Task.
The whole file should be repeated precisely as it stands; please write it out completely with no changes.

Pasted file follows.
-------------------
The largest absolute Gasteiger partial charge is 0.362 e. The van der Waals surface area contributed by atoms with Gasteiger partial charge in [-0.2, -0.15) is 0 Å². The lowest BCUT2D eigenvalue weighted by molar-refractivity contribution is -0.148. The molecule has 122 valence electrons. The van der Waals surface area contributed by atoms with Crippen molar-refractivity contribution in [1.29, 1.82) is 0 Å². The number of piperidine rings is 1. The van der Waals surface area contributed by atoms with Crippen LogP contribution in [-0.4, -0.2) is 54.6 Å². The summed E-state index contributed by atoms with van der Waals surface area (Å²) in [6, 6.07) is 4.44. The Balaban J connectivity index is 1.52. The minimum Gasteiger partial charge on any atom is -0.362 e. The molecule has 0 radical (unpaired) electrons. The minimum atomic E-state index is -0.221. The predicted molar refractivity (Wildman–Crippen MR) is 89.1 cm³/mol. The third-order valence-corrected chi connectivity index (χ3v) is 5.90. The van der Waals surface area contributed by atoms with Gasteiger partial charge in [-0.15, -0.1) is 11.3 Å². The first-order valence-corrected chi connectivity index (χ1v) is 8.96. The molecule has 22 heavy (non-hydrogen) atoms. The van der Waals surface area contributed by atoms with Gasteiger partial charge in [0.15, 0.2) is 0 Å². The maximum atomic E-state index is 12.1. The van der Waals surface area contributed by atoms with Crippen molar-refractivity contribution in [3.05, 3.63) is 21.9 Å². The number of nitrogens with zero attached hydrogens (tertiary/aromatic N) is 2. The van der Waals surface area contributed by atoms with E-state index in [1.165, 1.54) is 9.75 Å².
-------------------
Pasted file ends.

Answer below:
The largest absolute Gasteiger partial charge is 0.362 e. The van der Waals surface area contributed by atoms with Gasteiger partial charge in [-0.2, -0.15) is 0 Å². The lowest BCUT2D eigenvalue weighted by molar-refractivity contribution is -0.148. The molecule has 122 valence electrons. The van der Waals surface area contributed by atoms with Crippen molar-refractivity contribution in [1.29, 1.82) is 0 Å². The number of piperidine rings is 1. The van der Waals surface area contributed by atoms with Crippen LogP contribution in [-0.4, -0.2) is 54.6 Å². The summed E-state index contributed by atoms with van der Waals surface area (Å²) in [6, 6.07) is 4.44. The Balaban J connectivity index is 1.52. The minimum Gasteiger partial charge on any atom is -0.362 e. The molecule has 0 radical (unpaired) electrons. The minimum atomic E-state index is -0.221. The predicted molar refractivity (Wildman–Crippen MR) is 89.1 cm³/mol. The third-order valence-corrected chi connectivity index (χ3v) is 5.90. The van der Waals surface area contributed by atoms with Gasteiger partial charge in [-0.15, -0.1) is 11.3 Å². The first-order valence-corrected chi connectivity index (χ1v) is 8.96. The molecule has 22 heavy (non-hydrogen) atoms. The van der Waals surface area contributed by atoms with Gasteiger partial charge in [0.15, 0.2) is 0 Å². The maximum atomic E-state index is 12.1. The van der Waals surface area contributed by atoms with Crippen molar-refractivity contribution in [3.05, 3.63) is 21.9 Å². The number of nitrogens with zero attached hydrogens (tertiary/aromatic N) is 2. The van der Waals surface area contributed by atoms with E-state index in [1.165, 1.54) is 9.75 Å².